If you’re wondering if duck breeds can comingle, the answer is generally a yes, but with a few exceptions, which we will get into below.
Whether you’re thinking about breeding your favorite ducks together to make the perfect flock of new ducklings or you’re toying with the idea of creating your very own new breed of ducks, it’s important to know how crossbreeding in ducks works.
Don’t worry; we have everything you need to know. Let’s talk about it!
The Three Types of Ducks
First, there are three types of domesticated ducks, common, muscovy, and sterile hybrids.
Almost all domestic ducks are considered “common.”
We’ll get into the specifics of common duck breeds below.
Still, the important thing to know is that common ducks mainly originate from wild mallards.
These common ducks can all interbreed with one another, and their offspring will not be sterile.
Muscovy ducks do not originate from mallards.
Instead, they were initially wild and living in either South America and/or Egypt (the history is not entirely known here).
Ancient records exist in both locations, but we don’t know if humans transported them from one place to another or if they did this in the wild.
These caruncle-faced ducks can breed with common ducks, but it doesn’t happen often.
You’ll probably have to go the AI route if you want a mix.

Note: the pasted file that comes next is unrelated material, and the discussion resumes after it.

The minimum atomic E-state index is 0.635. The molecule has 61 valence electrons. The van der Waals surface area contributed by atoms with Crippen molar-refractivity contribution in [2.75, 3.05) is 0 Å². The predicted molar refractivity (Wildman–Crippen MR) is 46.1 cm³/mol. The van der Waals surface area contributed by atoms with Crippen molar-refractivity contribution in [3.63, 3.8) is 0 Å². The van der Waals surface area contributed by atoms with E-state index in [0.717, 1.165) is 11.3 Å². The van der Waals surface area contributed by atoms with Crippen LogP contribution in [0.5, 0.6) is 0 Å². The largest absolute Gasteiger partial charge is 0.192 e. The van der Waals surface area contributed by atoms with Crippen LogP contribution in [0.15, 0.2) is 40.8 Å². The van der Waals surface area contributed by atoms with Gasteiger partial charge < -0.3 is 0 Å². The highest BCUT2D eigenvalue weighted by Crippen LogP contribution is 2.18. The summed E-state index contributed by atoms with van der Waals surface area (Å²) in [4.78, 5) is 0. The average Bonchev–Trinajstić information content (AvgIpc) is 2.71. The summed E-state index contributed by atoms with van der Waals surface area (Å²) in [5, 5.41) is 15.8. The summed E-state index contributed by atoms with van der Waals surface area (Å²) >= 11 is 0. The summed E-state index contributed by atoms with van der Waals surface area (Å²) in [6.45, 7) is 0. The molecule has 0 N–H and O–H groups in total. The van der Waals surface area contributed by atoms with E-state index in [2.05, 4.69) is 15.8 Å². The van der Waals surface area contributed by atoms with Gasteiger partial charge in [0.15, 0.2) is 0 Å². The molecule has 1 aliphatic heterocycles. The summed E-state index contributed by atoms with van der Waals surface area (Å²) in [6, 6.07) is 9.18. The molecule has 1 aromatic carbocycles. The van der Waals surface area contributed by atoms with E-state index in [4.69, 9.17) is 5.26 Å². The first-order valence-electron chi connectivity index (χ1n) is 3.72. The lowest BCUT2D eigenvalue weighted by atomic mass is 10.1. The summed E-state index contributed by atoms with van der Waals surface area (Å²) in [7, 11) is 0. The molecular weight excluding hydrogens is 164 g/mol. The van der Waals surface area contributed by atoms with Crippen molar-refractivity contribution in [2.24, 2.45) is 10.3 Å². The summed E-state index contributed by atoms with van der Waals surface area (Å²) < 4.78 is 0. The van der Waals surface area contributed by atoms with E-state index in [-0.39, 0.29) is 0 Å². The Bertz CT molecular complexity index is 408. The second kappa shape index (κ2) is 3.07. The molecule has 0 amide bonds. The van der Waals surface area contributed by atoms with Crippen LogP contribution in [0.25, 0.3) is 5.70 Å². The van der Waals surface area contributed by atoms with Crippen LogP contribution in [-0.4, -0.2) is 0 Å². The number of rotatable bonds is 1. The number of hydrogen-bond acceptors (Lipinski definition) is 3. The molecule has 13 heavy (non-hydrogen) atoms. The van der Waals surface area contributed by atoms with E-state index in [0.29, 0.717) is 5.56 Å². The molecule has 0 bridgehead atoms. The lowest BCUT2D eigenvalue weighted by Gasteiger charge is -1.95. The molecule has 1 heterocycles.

However, their resulting offspring will always be sterile.
They can also breed with mallard ducks; though this is rare, these ducklings will also be sterile.
Sterile Hybrid Ducks (Mule Ducks)
Sterile hybrid ducks, also occasionally called mule ducks, are the result of mixing Muscovy ducks with any other type of duck, common or wild.
A muscovy male bred to a common female duck creates a mule, while a common male duck bred to muscovy female results in a hinny duck.
However, it’s worth noting that in Taiwan, “Mule Ducks” are only the offspring of Muscovy males to Kaiya females; all others are called sterile hybrids.
Most duck breeders in the US follow this same ruleset, but they routinely cross Muscovy males with Pekin females instead.
Occasionally breeders will give specific hybrids different names, like a Muscovy male bred with a Pekin female creates “Moulards.”
Why Do People Like Mule Ducks?
People intentionally create mule ducks because they taste differently and are usually one of the leanest types of duck meat you can produce.
These ducks are usually quite large, meaning more meat per bird.
They have a better quality liver and are generally calm ducks who are easy to raise.
They’re also pretty quiet, which is another strong perk.
The reason why artificial insemination was developed in the duck industry was to create mule ducks for consumption.
Even though mule ducks are completely sterile, the females will still produce eggs; they don’t have any chance of fertilization or developing an embryo.
An interesting fact about crossing common females with Muscovy males is that their offspring ratio is almost always 60% male and 40% female.
They have a unique incubation period too.
Most common ducks have an incubation period of 28 days, while Muscovies take 35 days to hatch.
When you cross these two, the eggs will take 32 days to hatch, right in the middle.
Which Duck Breeds Can Mix?
- Albacot Ranger Duck
- American Pekin Duck